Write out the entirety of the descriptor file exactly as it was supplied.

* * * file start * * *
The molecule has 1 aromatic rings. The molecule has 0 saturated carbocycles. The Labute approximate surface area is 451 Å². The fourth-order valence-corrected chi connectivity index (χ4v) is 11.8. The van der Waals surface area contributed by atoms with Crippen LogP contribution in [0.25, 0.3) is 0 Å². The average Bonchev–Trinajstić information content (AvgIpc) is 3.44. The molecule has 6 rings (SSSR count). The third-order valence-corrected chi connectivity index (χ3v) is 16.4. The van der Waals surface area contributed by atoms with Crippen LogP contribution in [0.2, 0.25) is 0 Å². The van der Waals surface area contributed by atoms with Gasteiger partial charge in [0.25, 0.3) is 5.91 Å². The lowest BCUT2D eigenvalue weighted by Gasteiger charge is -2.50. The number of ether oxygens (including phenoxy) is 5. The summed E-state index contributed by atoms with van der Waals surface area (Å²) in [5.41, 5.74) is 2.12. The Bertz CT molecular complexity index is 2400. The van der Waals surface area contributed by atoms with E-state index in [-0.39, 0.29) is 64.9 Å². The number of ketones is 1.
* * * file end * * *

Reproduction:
The molecule has 1 aromatic rings. The molecule has 0 saturated carbocycles. The Labute approximate surface area is 451 Å². The fourth-order valence-corrected chi connectivity index (χ4v) is 11.8. The van der Waals surface area contributed by atoms with Crippen LogP contribution in [0.25, 0.3) is 0 Å². The average Bonchev–Trinajstić information content (AvgIpc) is 3.44. The molecule has 6 rings (SSSR count). The third-order valence-corrected chi connectivity index (χ3v) is 16.4. The van der Waals surface area contributed by atoms with Crippen LogP contribution in [0.2, 0.25) is 0 Å². The van der Waals surface area contributed by atoms with Gasteiger partial charge in [0.25, 0.3) is 5.91 Å². The lowest BCUT2D eigenvalue weighted by Gasteiger charge is -2.50. The number of ether oxygens (including phenoxy) is 5. The summed E-state index contributed by atoms with van der Waals surface area (Å²) in [5.41, 5.74) is 2.12. The Bertz CT molecular complexity index is 2400. The van der Waals surface area contributed by atoms with E-state index in [-0.39, 0.29) is 64.9 Å². The number of ketones is 1.